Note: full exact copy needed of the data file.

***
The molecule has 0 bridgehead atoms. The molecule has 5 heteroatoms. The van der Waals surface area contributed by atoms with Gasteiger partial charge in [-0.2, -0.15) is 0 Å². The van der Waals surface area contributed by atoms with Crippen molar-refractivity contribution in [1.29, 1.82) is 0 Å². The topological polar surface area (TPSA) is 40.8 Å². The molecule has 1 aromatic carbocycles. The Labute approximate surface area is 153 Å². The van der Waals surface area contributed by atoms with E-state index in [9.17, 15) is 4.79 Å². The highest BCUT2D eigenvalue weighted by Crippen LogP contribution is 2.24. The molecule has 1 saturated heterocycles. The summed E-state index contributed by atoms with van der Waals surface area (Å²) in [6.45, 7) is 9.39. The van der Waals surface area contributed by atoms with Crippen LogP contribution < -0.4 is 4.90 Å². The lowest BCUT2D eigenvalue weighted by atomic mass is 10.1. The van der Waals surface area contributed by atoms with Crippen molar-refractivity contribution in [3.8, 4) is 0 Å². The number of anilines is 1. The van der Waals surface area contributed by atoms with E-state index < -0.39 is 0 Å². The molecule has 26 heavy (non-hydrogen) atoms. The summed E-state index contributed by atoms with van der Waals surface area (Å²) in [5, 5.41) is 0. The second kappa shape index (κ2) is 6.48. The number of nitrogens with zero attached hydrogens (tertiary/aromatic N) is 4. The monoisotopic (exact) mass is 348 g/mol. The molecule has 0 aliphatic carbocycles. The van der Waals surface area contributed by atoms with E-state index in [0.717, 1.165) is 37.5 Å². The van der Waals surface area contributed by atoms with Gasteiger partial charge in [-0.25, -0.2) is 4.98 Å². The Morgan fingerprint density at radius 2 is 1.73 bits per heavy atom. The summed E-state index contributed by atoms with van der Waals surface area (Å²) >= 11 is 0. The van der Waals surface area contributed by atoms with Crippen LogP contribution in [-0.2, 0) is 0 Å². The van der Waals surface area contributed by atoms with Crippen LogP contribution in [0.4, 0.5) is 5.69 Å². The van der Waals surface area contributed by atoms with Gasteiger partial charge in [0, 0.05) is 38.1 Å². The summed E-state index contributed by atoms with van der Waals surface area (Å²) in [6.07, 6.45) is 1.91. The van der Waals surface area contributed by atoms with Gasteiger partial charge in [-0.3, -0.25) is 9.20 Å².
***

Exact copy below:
The molecule has 0 bridgehead atoms. The molecule has 5 heteroatoms. The van der Waals surface area contributed by atoms with Gasteiger partial charge in [-0.2, -0.15) is 0 Å². The van der Waals surface area contributed by atoms with Crippen molar-refractivity contribution in [1.29, 1.82) is 0 Å². The topological polar surface area (TPSA) is 40.8 Å². The molecule has 1 aromatic carbocycles. The Labute approximate surface area is 153 Å². The van der Waals surface area contributed by atoms with E-state index in [9.17, 15) is 4.79 Å². The highest BCUT2D eigenvalue weighted by Crippen LogP contribution is 2.24. The molecule has 1 saturated heterocycles. The summed E-state index contributed by atoms with van der Waals surface area (Å²) in [6.45, 7) is 9.39. The van der Waals surface area contributed by atoms with Crippen LogP contribution < -0.4 is 4.90 Å². The lowest BCUT2D eigenvalue weighted by atomic mass is 10.1. The van der Waals surface area contributed by atoms with Crippen molar-refractivity contribution in [3.8, 4) is 0 Å². The number of anilines is 1. The van der Waals surface area contributed by atoms with E-state index < -0.39 is 0 Å². The molecule has 26 heavy (non-hydrogen) atoms. The summed E-state index contributed by atoms with van der Waals surface area (Å²) in [5, 5.41) is 0. The second kappa shape index (κ2) is 6.48. The number of nitrogens with zero attached hydrogens (tertiary/aromatic N) is 4. The monoisotopic (exact) mass is 348 g/mol. The molecule has 0 aliphatic carbocycles. The van der Waals surface area contributed by atoms with E-state index in [0.717, 1.165) is 37.5 Å². The van der Waals surface area contributed by atoms with Gasteiger partial charge in [-0.25, -0.2) is 4.98 Å². The Morgan fingerprint density at radius 2 is 1.73 bits per heavy atom. The summed E-state index contributed by atoms with van der Waals surface area (Å²) >= 11 is 0. The van der Waals surface area contributed by atoms with Crippen LogP contribution in [-0.2, 0) is 0 Å². The van der Waals surface area contributed by atoms with Crippen LogP contribution in [0.4, 0.5) is 5.69 Å². The van der Waals surface area contributed by atoms with Gasteiger partial charge in [0, 0.05) is 38.1 Å². The summed E-state index contributed by atoms with van der Waals surface area (Å²) in [6.07, 6.45) is 1.91. The van der Waals surface area contributed by atoms with Gasteiger partial charge in [-0.3, -0.25) is 9.20 Å².